Moses rightly discerned that their complaints were testing the Lord. Oh how fickle we are! For when we face a simple test of faith, rather than respond with trust in the Lord, we often respond in the same way, by putting God to the test! In effect, we say, ‘God, I refuse to believe that you are good based upon your past faithfulness. Get me out of this predicament, and then I will thank you!’ But like Pharaoh, our promises are often empty. For Pharaoh often promised that if Moses would remove the plague from his land, that he would then give God the glory by letting His people go, but as soon as the plague was removed, Pharaoh would harden his heart. Let us not deceive ourselves, if we cannot be grateful for God’s past faithfulness when we are experiencing a present test of faith, we will be unable to thank God for deliverance from our present predicament when God has delivered us, for there is no faith and gratitude in our hearts. The testing of our faith reveals what is truly in our hearts.

The children of Israel were as faithless and fickle as was Pharaoh! May God have mercy on us when we face trials, that we may not put God to the test like they did, but may walk in faith knowing that God is our loving heavenly Father who will always provide for our needs and who will always work all tings together for our good!

Moses felt the stress of the people, so he took his request to God. He asked God for help saying, what shall I do since the people are about ready to stone me?

May we never treat our godly leaders as Israel treated Moses! May we never treat God as Israel treated Him! For the world turns on her leaders when they are hungry, alternating accusations and demands in their desperation. Just look at the way the media presents the leaders of our nation during this coronavirus crisis! Do they not look to our government for prosperity, peace, and healing from their diseases? Yet no governing official can grant these things! Should we not rather turn to God, the only one who can truly stop the disease? The only one in control of our economy? The God from whom all blessings flow?

Consider Genesis 30:1, where Rachel says to Jacob, ‘give me children or I die!’ And Jacob replies, who do you think I am? God?

The world turns to their government the way the Israelites turned to Moses. Yet God alone can provide for us and protect us! Just as Jacob was helpless to provide children for his wife, so we are helpless to stop the effects of the coronavirus. Yet God has not ceased being faithful, and in his mercy and grace, God will grant us healing in his time.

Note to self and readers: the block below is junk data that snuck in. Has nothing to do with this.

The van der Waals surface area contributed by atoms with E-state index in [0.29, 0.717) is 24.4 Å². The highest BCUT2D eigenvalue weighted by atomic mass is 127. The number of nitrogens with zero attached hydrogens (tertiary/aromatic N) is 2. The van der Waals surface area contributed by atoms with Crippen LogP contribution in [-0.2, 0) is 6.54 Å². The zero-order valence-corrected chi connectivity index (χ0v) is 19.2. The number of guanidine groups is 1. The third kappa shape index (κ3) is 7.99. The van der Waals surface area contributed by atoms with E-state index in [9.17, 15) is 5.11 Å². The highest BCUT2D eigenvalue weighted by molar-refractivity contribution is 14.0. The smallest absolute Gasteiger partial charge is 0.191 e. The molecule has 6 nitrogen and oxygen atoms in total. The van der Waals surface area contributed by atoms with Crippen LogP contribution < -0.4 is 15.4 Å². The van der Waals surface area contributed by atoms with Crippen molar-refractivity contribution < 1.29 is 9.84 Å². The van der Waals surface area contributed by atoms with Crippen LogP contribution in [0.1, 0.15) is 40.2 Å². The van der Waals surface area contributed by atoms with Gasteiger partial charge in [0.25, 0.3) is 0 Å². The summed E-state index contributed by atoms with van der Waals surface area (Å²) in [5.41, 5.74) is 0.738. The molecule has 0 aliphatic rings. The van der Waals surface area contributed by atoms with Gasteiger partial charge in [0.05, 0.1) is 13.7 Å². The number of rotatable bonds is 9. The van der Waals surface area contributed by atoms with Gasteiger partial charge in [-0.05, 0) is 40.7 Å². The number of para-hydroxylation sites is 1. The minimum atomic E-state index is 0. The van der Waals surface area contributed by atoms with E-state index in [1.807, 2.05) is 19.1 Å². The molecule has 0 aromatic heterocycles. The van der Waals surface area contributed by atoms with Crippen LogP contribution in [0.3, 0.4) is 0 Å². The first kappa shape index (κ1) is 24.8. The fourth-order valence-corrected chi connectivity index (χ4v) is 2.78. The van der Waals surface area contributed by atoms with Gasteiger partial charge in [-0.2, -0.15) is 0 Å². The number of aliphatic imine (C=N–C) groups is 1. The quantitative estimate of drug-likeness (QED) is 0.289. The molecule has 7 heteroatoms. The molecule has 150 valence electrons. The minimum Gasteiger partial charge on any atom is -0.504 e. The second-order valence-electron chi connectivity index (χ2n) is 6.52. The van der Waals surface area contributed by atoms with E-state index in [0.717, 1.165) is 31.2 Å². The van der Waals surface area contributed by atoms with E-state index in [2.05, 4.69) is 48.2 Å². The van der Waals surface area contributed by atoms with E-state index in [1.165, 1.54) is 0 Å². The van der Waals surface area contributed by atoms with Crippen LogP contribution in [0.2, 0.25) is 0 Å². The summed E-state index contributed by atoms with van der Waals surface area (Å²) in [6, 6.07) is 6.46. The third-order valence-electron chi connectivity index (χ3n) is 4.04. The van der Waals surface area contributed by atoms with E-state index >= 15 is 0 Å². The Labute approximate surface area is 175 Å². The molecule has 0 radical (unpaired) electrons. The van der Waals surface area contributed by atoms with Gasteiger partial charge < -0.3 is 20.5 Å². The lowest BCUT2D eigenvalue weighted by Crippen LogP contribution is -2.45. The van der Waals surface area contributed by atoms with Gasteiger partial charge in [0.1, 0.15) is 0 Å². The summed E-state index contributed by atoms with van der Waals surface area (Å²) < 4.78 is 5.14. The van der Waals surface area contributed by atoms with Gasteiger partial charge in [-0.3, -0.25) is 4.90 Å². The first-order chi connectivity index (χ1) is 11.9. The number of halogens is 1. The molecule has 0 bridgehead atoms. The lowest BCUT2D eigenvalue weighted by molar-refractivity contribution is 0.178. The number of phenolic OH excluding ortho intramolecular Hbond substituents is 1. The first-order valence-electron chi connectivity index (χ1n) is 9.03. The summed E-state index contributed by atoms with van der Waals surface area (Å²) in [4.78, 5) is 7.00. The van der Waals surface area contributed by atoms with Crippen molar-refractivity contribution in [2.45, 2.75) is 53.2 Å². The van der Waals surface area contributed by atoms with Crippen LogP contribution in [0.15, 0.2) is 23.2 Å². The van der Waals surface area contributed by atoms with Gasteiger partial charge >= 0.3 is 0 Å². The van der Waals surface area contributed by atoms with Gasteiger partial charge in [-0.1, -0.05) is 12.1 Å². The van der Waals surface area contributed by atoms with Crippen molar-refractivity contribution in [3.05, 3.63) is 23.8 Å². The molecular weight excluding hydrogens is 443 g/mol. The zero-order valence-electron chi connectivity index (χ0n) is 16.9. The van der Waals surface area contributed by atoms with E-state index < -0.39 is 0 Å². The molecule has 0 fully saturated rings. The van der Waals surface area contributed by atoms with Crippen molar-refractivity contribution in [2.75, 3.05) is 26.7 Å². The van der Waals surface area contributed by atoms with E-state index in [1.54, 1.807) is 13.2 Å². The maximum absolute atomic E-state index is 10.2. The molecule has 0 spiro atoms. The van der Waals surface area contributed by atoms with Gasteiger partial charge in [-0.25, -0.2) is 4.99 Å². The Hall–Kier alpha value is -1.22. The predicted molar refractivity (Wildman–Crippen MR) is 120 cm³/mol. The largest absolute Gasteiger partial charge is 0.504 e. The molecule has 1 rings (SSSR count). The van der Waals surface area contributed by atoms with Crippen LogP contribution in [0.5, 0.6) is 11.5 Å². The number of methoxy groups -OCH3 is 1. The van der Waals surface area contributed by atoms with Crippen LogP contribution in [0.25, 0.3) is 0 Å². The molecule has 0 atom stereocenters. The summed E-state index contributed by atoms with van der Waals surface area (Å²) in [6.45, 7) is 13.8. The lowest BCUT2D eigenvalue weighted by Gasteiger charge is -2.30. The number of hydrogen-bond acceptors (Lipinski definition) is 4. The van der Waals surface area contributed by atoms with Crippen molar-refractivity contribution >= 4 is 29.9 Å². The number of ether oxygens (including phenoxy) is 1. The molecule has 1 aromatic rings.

When Moses prayed for help, God answered. It was not the prayers of the people which reached the ears of God, for they were not praying to God, but to Moses. But when God’s anointed, Moses, interceded for the people, God heard his cry!

So God gave Moses specific directions. God said that when he struck the rock, the people would drink and be satisfied. The text records that Moses was faithful, but nowhere says that water proceeded from out of the rock. Why? Because it would be ridiculous to write that God was faithful, we already know that God is faithful! The only question was whether Moses would be faithful to obey the Lord. He was, and the people were saved.

The legacy of that place, however, was the unfaithfulness of Israel. For the place was named after their quarreling that it might serve as a warning to us. In seasons of uncertainty, we may be tempted to quarrel with our leaders, to ask of them what only God can grant, to place our trust in them, which will certainly lead to disappointment. Instead, we must walk by faith in the faithfulness of God! 

But when we fail to walk in faith, let us remember this, that God is still gracious and faithful. He did not require the faith of his people to provide water for them in the desert. He only required the pleas of his anointed one on behalf of the people. And beloved, when we fail to trust in the Lord, God has sent us a faithful mediator who prays for us, Jesus Christ our Lord. Even the Holy Spirit intercedes for us with groaning too deep for words. So beloved, be comforted. God is our provider and our protector! Be at peace, He’s got this! Let us trust in Him!

Let’s pray…